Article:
For instance if you have $20,000 in the offset account and the value of the loan is $350,000, you will only pay interest on a loan value of $330,000. This can make an offset account a real money saver if you have some spare cash.

Package loan

A package loan, sometimes called an ‘ongoing discount’ loan, combines a home loan with other financial products – usually a transaction account and/or credit card.

You can expect fee waivers on some or all of the bundled products plus a discount on the home loan interest rate that usually lasts for the life of the loan. On the downside, you may be asked to pay an annual package fee, which is usually around $300 to $500. This makes it important to weigh up whether the fee savings and rate discount are worth more than the annual package fee.

Line of credit

This type of loan allows you to draw from a fixed amount at any time, to pay for whatever you want – which could be shares, renovations, or even a holiday.

It’s like having a credit card with a big limit, but your home still acts as security for the loan. You only pay interest on the funds you use, but you need strong financial discipline to ensure you pay off the principal as well as the interest.

Low-doc loans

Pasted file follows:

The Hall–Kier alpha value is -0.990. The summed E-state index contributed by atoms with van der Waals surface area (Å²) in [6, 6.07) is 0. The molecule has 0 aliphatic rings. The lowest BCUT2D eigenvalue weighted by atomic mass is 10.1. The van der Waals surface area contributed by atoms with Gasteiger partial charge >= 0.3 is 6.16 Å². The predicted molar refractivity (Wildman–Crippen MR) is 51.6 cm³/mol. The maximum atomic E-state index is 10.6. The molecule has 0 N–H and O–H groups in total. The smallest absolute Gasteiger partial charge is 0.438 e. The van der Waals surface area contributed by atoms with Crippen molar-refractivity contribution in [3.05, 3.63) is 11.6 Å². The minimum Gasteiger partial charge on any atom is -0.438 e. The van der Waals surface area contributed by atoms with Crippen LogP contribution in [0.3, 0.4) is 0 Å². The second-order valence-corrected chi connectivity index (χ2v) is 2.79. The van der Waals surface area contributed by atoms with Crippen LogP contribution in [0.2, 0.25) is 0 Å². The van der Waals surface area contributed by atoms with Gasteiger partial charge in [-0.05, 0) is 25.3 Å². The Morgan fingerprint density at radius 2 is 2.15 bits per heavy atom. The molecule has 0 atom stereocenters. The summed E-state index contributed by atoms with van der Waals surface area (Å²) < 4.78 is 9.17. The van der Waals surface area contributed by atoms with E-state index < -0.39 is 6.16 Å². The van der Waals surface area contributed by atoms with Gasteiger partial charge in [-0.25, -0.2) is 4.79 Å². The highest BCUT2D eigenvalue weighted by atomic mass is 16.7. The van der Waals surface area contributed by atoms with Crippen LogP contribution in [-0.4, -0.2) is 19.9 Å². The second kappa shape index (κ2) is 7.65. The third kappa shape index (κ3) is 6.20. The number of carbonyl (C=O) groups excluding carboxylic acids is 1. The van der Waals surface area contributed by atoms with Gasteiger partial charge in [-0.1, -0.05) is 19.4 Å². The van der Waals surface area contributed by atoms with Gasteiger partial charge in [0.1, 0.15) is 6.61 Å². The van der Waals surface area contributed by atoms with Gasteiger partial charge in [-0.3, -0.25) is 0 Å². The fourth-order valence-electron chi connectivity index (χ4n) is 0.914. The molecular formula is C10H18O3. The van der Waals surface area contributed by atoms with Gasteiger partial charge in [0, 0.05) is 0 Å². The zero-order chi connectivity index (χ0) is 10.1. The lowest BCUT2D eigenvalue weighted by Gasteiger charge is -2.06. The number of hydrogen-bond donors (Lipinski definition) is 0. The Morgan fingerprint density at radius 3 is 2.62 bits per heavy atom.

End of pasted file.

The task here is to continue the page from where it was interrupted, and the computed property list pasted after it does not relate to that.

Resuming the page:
These are loans designed for self-employed people who don’t have all the financial documents providing proof of income normally required to secure a loan. A low-doc loan can be either fixed or variable though the rate is generally higher than for a standard variable or fixed loan, but it may be reduced after a few years if your repayments are on time. In previous years low doc loans were offered by a large number of lenders but these days many lenders treat self-employed borrowers in much the same way as traditional borrowers often offering access to the same loans as long as good records (like tax returns) can be provided for personal income.

Choosing the right home loan is an important part of buying your first home. It’s not easy sorting through the huge volume of loans available in the market so it’s good to know your local Aussie Mortgage Broker can streamline the process, comparing a wide range of loans to help you find a loan that’s well-suited to your needs with the features you want and a competitive interest rate.

Deposit Power Guarantees*

A Deposit Power Guarantee can be used as a substitute for a cash deposit when purchasing residential property. You can choose to use a Deposit Power Guarantee for all - or just part - of your deposit, up to 10% of the purchase price.

This makes a Deposit Power Guarantee a handy option because you can still sign a contract to buy the property of your choice when you find it as long as you have the funds available at the time of settlement.

Using a Deposit Power Guarantee doesn’t remove your obligation to pay the deposit; it just delays payment of the deposit amount until settlement, and allows you to hold on to your funds for a bit longer. If you feel a Deposit Power Guarantee could be helpful for your circumstances, talk to an Aussie Broker about how to apply.

It’s never too early to chat to a broker.

Talk to an Aussie broker